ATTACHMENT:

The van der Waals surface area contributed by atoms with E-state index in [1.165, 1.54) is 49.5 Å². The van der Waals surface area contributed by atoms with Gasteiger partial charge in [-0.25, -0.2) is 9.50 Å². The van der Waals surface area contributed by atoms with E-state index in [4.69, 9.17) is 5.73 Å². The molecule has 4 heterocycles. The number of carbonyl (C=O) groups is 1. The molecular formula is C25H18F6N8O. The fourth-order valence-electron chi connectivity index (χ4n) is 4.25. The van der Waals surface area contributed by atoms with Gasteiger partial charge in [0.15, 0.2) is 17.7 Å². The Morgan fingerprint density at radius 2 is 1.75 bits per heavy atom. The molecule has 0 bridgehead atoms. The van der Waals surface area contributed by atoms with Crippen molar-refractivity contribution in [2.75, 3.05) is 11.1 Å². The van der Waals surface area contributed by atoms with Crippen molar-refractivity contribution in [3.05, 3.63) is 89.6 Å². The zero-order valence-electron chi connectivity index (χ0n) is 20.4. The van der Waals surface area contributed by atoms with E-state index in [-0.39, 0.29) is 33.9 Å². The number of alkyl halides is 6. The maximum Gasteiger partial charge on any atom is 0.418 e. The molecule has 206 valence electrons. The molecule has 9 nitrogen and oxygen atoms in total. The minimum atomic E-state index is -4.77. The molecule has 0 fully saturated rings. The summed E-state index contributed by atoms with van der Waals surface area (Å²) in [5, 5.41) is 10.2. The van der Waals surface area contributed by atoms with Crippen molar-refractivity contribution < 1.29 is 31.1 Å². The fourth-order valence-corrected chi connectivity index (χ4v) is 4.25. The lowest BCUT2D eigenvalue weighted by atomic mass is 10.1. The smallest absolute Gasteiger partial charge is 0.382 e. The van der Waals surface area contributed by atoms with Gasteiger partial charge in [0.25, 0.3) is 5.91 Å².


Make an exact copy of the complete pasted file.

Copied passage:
The van der Waals surface area contributed by atoms with E-state index in [1.165, 1.54) is 49.5 Å². The van der Waals surface area contributed by atoms with Gasteiger partial charge in [-0.25, -0.2) is 9.50 Å². The van der Waals surface area contributed by atoms with E-state index in [4.69, 9.17) is 5.73 Å². The molecule has 4 heterocycles. The number of carbonyl (C=O) groups is 1. The molecular formula is C25H18F6N8O. The fourth-order valence-electron chi connectivity index (χ4n) is 4.25. The van der Waals surface area contributed by atoms with Gasteiger partial charge in [0.15, 0.2) is 17.7 Å². The Morgan fingerprint density at radius 2 is 1.75 bits per heavy atom. The molecule has 0 bridgehead atoms. The van der Waals surface area contributed by atoms with Crippen molar-refractivity contribution in [2.75, 3.05) is 11.1 Å². The van der Waals surface area contributed by atoms with Crippen molar-refractivity contribution in [3.05, 3.63) is 89.6 Å². The zero-order valence-electron chi connectivity index (χ0n) is 20.4. The van der Waals surface area contributed by atoms with E-state index in [-0.39, 0.29) is 33.9 Å². The number of alkyl halides is 6. The maximum Gasteiger partial charge on any atom is 0.418 e. The molecule has 206 valence electrons. The molecule has 9 nitrogen and oxygen atoms in total. The minimum atomic E-state index is -4.77. The molecule has 0 fully saturated rings. The summed E-state index contributed by atoms with van der Waals surface area (Å²) in [5, 5.41) is 10.2. The van der Waals surface area contributed by atoms with Crippen molar-refractivity contribution < 1.29 is 31.1 Å². The fourth-order valence-corrected chi connectivity index (χ4v) is 4.25. The lowest BCUT2D eigenvalue weighted by atomic mass is 10.1. The smallest absolute Gasteiger partial charge is 0.382 e. The van der Waals surface area contributed by atoms with Gasteiger partial charge in [0.25, 0.3) is 5.91 Å².